5. Steam Your Face.

Find your favorite herbal tea or use sprigs of fresh herbs. Put at least one tea bag or 5 sprigs of fresh herbs such as rosemary or mint in a pot of water and bring the water just to a boil. Using oven mitts, remove the pot and place it on a trivet atop a table or counter. Use a large hand towel or bath towel to cover your head, and lean carefully over the pot to take in the steam. Keep your face safely away from the hot pot so that you feel the warm steam but not too much heat. You may need to open the towel often to let in some cool air. This simple act of self-care is not only wonderful for your skin; it also has a purifying effect similar to relaxing in a steam room, and bonus: under that towel you’ve got a good secret place to cry. 


6. Make Your Bed. Really.

There are many studies showing how the simple act of making a bed can trigger a person to perform more positive acts throughout the day. If all you can do is smooth your covers, great. If you can fluff your pillows or even change your sheets, you may benefit from the fresh feeling and the sense of order a newly-made bed brings.


7. Reactivate Your Senses.

With the trauma of losing a loved one, some people experience temporary feelings of an overall numbness or even a dulling of the senses. Actively engaging your senses is a kind of mindfulness exercise that may provide relief. Take a moment to embrace sounds and smells in nature—they are healing and comforting and hope-giving. Take a walk just after it rains and take in the fragrance of fresh grass. Stop and inhale your neighbor’s rose bushes. Sit under a tree, stare into space, and listen for birds or other animal sounds.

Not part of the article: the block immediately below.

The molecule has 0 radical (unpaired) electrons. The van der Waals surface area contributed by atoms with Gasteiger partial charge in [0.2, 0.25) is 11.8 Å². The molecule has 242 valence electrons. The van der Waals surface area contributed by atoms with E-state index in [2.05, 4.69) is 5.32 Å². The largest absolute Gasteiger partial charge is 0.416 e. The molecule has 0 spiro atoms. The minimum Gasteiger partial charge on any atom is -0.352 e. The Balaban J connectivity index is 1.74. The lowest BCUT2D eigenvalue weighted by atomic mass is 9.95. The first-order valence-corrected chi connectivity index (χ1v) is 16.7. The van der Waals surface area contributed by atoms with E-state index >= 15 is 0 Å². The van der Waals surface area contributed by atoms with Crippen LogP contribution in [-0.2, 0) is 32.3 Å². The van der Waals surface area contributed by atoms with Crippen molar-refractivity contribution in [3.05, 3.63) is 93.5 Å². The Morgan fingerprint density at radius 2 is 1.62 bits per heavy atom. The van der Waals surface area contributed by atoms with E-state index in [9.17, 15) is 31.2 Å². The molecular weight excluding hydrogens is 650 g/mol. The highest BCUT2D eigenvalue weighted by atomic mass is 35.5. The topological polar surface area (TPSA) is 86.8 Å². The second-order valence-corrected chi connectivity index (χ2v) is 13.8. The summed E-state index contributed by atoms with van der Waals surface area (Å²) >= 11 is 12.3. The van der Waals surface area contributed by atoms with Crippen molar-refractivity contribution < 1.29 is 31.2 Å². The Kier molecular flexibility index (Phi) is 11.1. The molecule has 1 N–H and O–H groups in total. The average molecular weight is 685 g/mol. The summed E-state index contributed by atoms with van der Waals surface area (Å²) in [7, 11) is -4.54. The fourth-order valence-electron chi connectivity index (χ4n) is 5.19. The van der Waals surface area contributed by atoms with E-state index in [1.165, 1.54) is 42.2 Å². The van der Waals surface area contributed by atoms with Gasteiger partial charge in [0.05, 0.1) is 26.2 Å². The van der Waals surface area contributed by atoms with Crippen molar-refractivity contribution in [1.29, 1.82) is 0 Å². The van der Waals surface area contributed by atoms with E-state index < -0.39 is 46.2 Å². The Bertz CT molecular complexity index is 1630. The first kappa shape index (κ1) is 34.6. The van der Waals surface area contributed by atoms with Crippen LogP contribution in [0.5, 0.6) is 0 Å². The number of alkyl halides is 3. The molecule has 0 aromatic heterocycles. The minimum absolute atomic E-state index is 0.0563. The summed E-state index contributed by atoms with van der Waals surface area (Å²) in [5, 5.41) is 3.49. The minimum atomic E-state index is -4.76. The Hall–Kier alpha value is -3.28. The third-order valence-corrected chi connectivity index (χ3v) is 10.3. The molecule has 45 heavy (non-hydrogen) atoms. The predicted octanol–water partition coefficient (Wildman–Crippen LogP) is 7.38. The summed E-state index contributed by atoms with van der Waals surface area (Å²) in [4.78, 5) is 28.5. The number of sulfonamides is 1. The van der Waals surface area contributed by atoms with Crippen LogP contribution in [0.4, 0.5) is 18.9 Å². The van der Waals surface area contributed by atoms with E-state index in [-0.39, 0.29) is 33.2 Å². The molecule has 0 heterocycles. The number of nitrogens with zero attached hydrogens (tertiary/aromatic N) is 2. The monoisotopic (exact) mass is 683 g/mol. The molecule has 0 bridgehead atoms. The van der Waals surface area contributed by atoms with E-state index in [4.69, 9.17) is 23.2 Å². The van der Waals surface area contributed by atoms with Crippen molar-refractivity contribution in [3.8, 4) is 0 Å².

Distracting Grief Activities

When you’ve decided that you want a break from thinking about things, start with one or more of the activities below. If you know someone who is grieving, consider sending them something from one of these ideas to help take their mind off their worries, even if only for a moment.


8. Start a Crossword, Word Game, Sudoku or Other Puzzle.

Shop online for a crossword book you can write in (doesn’t matter if you finish the puzzles!), or try a KenKen or Suduko book. You can also search the App store on your phone for options to download, or subscribe to a newspaper like The New York Times, which offers a whole range of games and puzzles. And speaking of puzzles, visual ones are also great. Searching for pieces offers time and space for clearing your mind. You can find simple or very difficult options, depending on what you prefer.


9. Browse Trashy Magazines—or Any Magazines. 

Sometimes when grieving, it’s tough to stay focused long enough to commit to a book. Instead, pick up a magazine (even one you wouldn’t normally read) and just flip through it. Add a bowl of chips or nuts to the situation and simply transport yourself to somewhere else for a few minutes. 


Art Therapy

Art therapy works. Not only does art force you to focus on an activity in the moment (rather than on your grief), but you may also discover that you’ve made something on the page that feels right, whether you finish it or not.


10. Paint, Paint by Numbers, or Take Some Photos.

Making art is a welcome distraction and a release for emotions and stress. Make your own creation with acrylics or watercolors, or purchase a paint-by-number coloring canvas and follow the directions mindlessly. The idea is not to make anything great. It’s just to do something with your hands and your eyes. If you prefer photography, you could take some shots in nature or wherever you find relief, then consider having a canvas made from one of your own photos for a personalized creation. A handmade artwork can be a document of your current experience, or can make a personal addition to an altar or memorial tribute. It can also be something you make and throw away.